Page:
Saturday, November 2, 2013

Our Pet Human (on the first day of 15 weeks) ...

She's got a case of diarrhea. It's mild. She's not like a leaky mustard bottle, she's going like normal but the result is more spoon than fork -- if you know what I mean. I'm told it could last two weeks, this cleansing of something or other from her innards.

It's only a few degrees more liquid than her usual fare, which made me wonder how Chuck could possibly know that yesterday she was normal and today she's got diarrhea.

"Let's just say I'm never having butternut squash soup ever again," he texted back.

I took this opportunity to teach her a classic: A song I'm assuming is called The Diarrhea Song. When you're sliding into first and you feel a little burst -- diarrhea, uh-uh. Diarrhea, uh-uh. Second, disinfectant, third, a little turd, home, your pants begin to foam. You get the drill.

Reader, she loves it. She giggles through the whole song, which I sing at every diaper change.  She squirms and clasps her hands together. I swear she's inserting her own uh-uhs into the refrain. It's all very fun for both of us and is quickly becoming Our Song.

Today I took a step back from the situation and realized that she's not laughing at the content. The repetitious use of the hilarious word diarrhea. The part, admittedly my favorite, where I sing about her pants begining to foam. In fact, she has no idea the degrees of humor present in this song. She's just laughing ... because.

There is so much to teach her.


Have you ever had a human being with freakishly long fingernails, perhaps even talons, treat your nipple like a doorknob? A friend wants to know.


In related news: I drew blood for the first time today, clipping one of the aforementioned talons. It went much better than the time she was like 4 seconds old and I pinched the skin on her chest while buckling her car seat and then I immediately burst into tears.

(To which Chuck said at the time: "I'm so glad it was you and not me.")


I hesitate to tell you this because when I mentioned it to the mother of a 2-year-old she told me:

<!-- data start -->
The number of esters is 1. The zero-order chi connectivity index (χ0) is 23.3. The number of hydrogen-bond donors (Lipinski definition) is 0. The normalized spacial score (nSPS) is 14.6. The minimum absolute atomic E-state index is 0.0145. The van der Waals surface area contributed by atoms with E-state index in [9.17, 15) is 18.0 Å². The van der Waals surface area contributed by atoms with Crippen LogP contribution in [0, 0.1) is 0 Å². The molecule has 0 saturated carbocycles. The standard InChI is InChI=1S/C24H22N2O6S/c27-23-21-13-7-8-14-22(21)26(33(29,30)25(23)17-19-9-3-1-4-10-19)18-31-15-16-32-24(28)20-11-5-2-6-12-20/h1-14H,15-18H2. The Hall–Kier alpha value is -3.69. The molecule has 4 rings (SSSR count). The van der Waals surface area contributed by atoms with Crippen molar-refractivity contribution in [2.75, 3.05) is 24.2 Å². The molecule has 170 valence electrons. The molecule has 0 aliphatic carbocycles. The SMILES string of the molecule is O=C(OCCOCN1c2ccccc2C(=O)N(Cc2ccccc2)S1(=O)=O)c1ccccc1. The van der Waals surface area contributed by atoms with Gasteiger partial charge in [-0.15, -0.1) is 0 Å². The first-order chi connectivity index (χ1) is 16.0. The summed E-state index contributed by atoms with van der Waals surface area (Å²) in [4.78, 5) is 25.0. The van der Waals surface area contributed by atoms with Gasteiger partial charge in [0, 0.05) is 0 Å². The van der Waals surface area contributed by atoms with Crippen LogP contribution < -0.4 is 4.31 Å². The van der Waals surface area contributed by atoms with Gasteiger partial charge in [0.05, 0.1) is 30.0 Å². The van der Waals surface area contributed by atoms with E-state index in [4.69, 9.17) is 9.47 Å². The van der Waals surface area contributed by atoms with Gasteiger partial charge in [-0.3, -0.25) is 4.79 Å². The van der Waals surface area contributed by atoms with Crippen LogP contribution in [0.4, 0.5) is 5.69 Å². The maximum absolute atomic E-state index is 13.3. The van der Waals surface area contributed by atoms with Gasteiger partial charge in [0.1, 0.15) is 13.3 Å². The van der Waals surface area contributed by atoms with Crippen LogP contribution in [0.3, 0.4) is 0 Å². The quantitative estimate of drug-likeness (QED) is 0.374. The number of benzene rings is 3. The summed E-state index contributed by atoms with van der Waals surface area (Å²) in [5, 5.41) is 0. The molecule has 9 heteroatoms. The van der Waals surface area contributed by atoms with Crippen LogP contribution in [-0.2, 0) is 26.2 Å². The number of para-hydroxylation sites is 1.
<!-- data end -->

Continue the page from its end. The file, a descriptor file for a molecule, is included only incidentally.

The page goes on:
"Nobody likes you. You need to stop telling people that."

Listen. I'm aware that today's norm could end up in the Rocket Blender and all of a sudden we'll be knee deep in a horrific phase that ends with me saying, through a mop of frizzed hair and smudges of week-old mascara "It's fine. It's fine. I'll just sleep when she goes to college."

But, knock wood, the PBG has a few times slept through the night. Like, super through the night. Like, into the ridiculous zone. Like, oh yeah. She's totally related to people who have yawned big and said in their most serious, albeit lazy, voices "Oh, me? I require 11 hours of sleep." She usually does well between 11 p.m. and 5 or 6 a.m. But on three occasions, she has kept right on trucking to 10 a.m.ish.

(Your grandma will tell you to never wake a sleeping baby; When your grandmother said that, her breasts probably weren't so full of milk that she could drown an entire box of Cap'n Crunch.")

The first time the PBG did it I noticed the quality of light coming through the curtains and two pancake sized drenched spots on my tank top and muttered "... the heck?!" Then I remembered she's aging before our eyes and part of that aging process means sleeping like a normal human being rather than this mini force oscillating between narcolepsy and 5-hour energy pill addict faced with a closet to organize.

Anyway, like I said, no reason to bust out the streamers. She's only done it three times.


That said: A few nights ago we couldn't get her to sleep, despite our most devious of baby-fooling tricks. It was 10 p.m., then 11 p.m. and suddenly it was 12:30 a.m. and she was a fussy mess and she'd been fed and changed and she needed toothpicks for her eyelids, but she was hanging on because she is going to always be the last one to leave a party.

I went downstairs to wash bottles and cats circled my feet and I kept dropping things and everything was terrible. Chuck came down holding the baby, her beady eyes shining, and he referred to as a "little a-hole."

We went back upstairs and re-tried some of the old tricks and finally, finally she fell asleep. I laid her in the bed and we both stood hunched over watching her sleep and Chuck whispered ever-so quietly:

"Stockholm Syndrome."


I wasn't going to dress her up for Halloween because she's 0 years old and who cares? Then I realized that if I didn't dress her up, Social Services would probably pay me a visit.

I don't want to talk a lick about baby girl costumes versus baby boy costumes. If I even get started on it, Chuck will go into his rant about baby girl shoes versus baby boy shoes. (The latter being good for rugged play; The former being something good for only standing in the living room and twirling. Chuck has always been a feminist. But since having a daughter, it's shot into "Vagina Monologues" territory).

I digress. I got a little sad that I'm not a sewing sort who made something cute and meaningful for her first Halloween costume. But I think she did a bang up job with what we found and knocked cute out of the park.


debby said...

dear god, she gets cuter with every post. I really need to get one of those soon.

Jodi said...

We always sang it "juicy burst" which seems a little grosser than little burst.

Also, I clapped when I got to the line "Vagina Monologues" territory.

Christa said...

Let me know if you do it. I have some important thoughts on body pillows.

Christa said...

I really like juicy burst. It's so much more descriptive.